Closely associated with this contribution of the class assessment program is that it helps motivate the students to learn and study. This is based on the fact that the assessment forms a criterion that is entirely associated with the instructional goals and class objectives which offers real challenge for students. This way the students will be motivated to learn and study since they have the tendency to perceive assessments as a fair way of measuring learning goals especially those which are of great importance to them. This goal of class assessment is normally readily achieved since the students have the tendency to spend more time studying those aspects of their course that they believe will be assessed by their instructors (Guskey, 2003).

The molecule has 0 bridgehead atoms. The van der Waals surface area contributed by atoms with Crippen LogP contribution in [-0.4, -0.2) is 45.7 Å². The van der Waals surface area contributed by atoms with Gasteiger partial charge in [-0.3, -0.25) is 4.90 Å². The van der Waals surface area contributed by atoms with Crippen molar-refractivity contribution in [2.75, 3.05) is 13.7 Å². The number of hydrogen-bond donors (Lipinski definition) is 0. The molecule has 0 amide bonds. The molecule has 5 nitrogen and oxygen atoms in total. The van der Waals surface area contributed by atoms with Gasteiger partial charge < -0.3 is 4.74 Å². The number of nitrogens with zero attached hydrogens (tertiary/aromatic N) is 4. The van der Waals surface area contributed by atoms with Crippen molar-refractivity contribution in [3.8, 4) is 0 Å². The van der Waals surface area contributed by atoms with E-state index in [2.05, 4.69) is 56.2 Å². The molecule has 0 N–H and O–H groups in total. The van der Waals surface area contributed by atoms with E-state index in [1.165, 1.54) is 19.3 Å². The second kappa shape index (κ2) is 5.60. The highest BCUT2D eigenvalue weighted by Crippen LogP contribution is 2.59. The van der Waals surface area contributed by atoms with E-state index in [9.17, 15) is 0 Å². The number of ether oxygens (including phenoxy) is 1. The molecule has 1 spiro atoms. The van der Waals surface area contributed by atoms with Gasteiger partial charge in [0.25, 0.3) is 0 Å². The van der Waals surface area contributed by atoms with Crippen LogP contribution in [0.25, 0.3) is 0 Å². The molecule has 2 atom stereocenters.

Moreover, the assessments help the teachers in the facilitation of the learning process through assisting them in the provision of important learning related feedbacks to their students. This enables the students to know their level of progress and make it easy for them to identify the problems they are facing in their learning process. This is based on the fact that the students shall be able to review, by themselves, the class materials and thus gain better understanding. Such a process that seeks to involve the students in the assessment process encourages their level of intrinsic motivation while also enabling them to self-regulate with a bid to achieving their desired educational goals (Heritage, 2010).